Nasa’s OSIRIS-Rex Probe Discovers Water on Asteroid Bennu

Posted: December 13, 2018

Nasa’s Origins, Spectral Interpretation, Resource Identification, Security-Regolith Explorer (OSIRIS-REx) asteroid-hunting mission has discovered water on the asteroid Bennu.

Data sent by the space agency’s first asteroid sample return mission has shown that water is locked inside the clays of Bennu.

The data was transmitted by OSIRIS-REx’s two spectrometers, the OSIRIS-REx Visible and Infrared Spectrometer (OVIRS) and the OSIRIS-REx Thermal Emission Spectrometer (OTES), to the Nasa team handling the mission on Earth.

It was revealed that molecules containing oxygen and hydrogen atoms, known as ‘hydroxyls’, exist on Bennu.

Nasa believes that hydroxyls are present in water-bearing clay minerals across Bennu, which means that the asteroid’s rocky material came into contact with water at some point.

Bennu is, however, too small to accommodate liquid water, but the latest data show that it existed at some time on its parent body, which is a much larger asteroid.

Nasa Goddard Space Flight Center OVIRS deputy instrument scientist Amy Simon said: “The presence of hydrated minerals across the asteroid confirms that Bennu, a remnant from early in the formation of the solar system, is an excellent specimen for the OSIRIS-REx mission to study the composition of primitive volatiles and organics.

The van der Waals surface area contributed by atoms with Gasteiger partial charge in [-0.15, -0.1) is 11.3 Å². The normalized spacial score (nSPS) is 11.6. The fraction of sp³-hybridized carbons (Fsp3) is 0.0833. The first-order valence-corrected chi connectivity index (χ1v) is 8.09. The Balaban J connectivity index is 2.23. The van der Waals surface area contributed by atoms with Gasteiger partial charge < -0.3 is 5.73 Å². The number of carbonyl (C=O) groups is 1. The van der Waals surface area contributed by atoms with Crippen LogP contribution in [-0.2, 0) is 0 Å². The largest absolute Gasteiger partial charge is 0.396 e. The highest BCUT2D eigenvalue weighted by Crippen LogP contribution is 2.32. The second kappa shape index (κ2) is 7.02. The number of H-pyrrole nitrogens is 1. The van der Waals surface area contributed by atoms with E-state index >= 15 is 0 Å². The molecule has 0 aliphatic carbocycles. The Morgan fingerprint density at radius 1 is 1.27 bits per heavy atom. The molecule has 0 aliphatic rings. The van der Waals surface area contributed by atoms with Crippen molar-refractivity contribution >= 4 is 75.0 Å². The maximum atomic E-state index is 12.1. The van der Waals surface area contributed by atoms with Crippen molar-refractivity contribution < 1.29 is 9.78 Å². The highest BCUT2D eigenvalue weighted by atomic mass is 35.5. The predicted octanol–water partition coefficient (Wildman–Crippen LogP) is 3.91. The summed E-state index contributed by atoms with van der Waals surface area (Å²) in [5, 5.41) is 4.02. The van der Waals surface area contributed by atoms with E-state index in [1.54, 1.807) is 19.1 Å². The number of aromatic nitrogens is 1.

“When samples of this material are returned by the mission to Earth in 2023, scientists will receive a treasure trove of new information about the history and evolution of our solar system.”

OSIRIS-REx is currently conducting a preliminary survey of the asteroid by flying itself in passes over the asteroid’s equator, north and south poles at ranges around 7km to better calculate the asteroid’s mass.

Launched in September 2016, OSIRIS-REx is scheduled to perform its first orbital insertion on 31 December.

The spacecraft is expected to remain in orbit until it exits to begin another series of flybys for its next round of survey next February.

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